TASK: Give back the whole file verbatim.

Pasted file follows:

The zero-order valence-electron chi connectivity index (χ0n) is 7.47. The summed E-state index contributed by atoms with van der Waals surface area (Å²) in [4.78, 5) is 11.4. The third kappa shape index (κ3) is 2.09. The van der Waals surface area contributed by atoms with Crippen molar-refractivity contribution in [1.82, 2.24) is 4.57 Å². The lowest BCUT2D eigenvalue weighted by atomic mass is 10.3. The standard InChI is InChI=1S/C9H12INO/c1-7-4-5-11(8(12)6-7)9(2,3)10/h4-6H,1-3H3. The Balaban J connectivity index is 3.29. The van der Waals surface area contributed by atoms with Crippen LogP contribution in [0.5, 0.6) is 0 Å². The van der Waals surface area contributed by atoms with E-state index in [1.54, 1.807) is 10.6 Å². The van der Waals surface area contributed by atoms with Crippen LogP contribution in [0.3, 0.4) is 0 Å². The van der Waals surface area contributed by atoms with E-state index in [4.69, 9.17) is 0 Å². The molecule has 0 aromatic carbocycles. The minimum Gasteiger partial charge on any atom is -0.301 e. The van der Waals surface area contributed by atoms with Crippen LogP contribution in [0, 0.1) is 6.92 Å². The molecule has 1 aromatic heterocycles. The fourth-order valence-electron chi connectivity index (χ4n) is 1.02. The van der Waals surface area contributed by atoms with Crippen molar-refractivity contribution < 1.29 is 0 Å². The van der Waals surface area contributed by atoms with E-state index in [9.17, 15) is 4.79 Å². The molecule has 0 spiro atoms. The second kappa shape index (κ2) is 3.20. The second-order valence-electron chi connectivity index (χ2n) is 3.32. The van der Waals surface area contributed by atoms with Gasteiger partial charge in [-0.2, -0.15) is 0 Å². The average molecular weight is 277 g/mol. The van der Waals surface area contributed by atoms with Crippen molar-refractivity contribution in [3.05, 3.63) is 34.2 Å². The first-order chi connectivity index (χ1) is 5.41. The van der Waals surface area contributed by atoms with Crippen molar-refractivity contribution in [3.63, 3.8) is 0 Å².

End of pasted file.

The zero-order valence-electron chi connectivity index (χ0n) is 7.47. The summed E-state index contributed by atoms with van der Waals surface area (Å²) in [4.78, 5) is 11.4. The third kappa shape index (κ3) is 2.09. The van der Waals surface area contributed by atoms with Crippen molar-refractivity contribution in [1.82, 2.24) is 4.57 Å². The lowest BCUT2D eigenvalue weighted by atomic mass is 10.3. The standard InChI is InChI=1S/C9H12INO/c1-7-4-5-11(8(12)6-7)9(2,3)10/h4-6H,1-3H3. The Balaban J connectivity index is 3.29. The van der Waals surface area contributed by atoms with Crippen LogP contribution in [0.5, 0.6) is 0 Å². The van der Waals surface area contributed by atoms with E-state index in [1.54, 1.807) is 10.6 Å². The van der Waals surface area contributed by atoms with Crippen LogP contribution in [0.3, 0.4) is 0 Å². The van der Waals surface area contributed by atoms with E-state index in [4.69, 9.17) is 0 Å². The molecule has 0 aromatic carbocycles. The minimum Gasteiger partial charge on any atom is -0.301 e. The van der Waals surface area contributed by atoms with Crippen LogP contribution in [0, 0.1) is 6.92 Å². The molecule has 1 aromatic heterocycles. The fourth-order valence-electron chi connectivity index (χ4n) is 1.02. The van der Waals surface area contributed by atoms with Crippen molar-refractivity contribution < 1.29 is 0 Å². The van der Waals surface area contributed by atoms with E-state index in [9.17, 15) is 4.79 Å². The molecule has 0 spiro atoms. The second kappa shape index (κ2) is 3.20. The second-order valence-electron chi connectivity index (χ2n) is 3.32. The van der Waals surface area contributed by atoms with Gasteiger partial charge in [-0.2, -0.15) is 0 Å². The average molecular weight is 277 g/mol. The van der Waals surface area contributed by atoms with Crippen molar-refractivity contribution in [3.05, 3.63) is 34.2 Å². The first-order chi connectivity index (χ1) is 5.41. The van der Waals surface area contributed by atoms with Crippen molar-refractivity contribution in [3.63, 3.8) is 0 Å².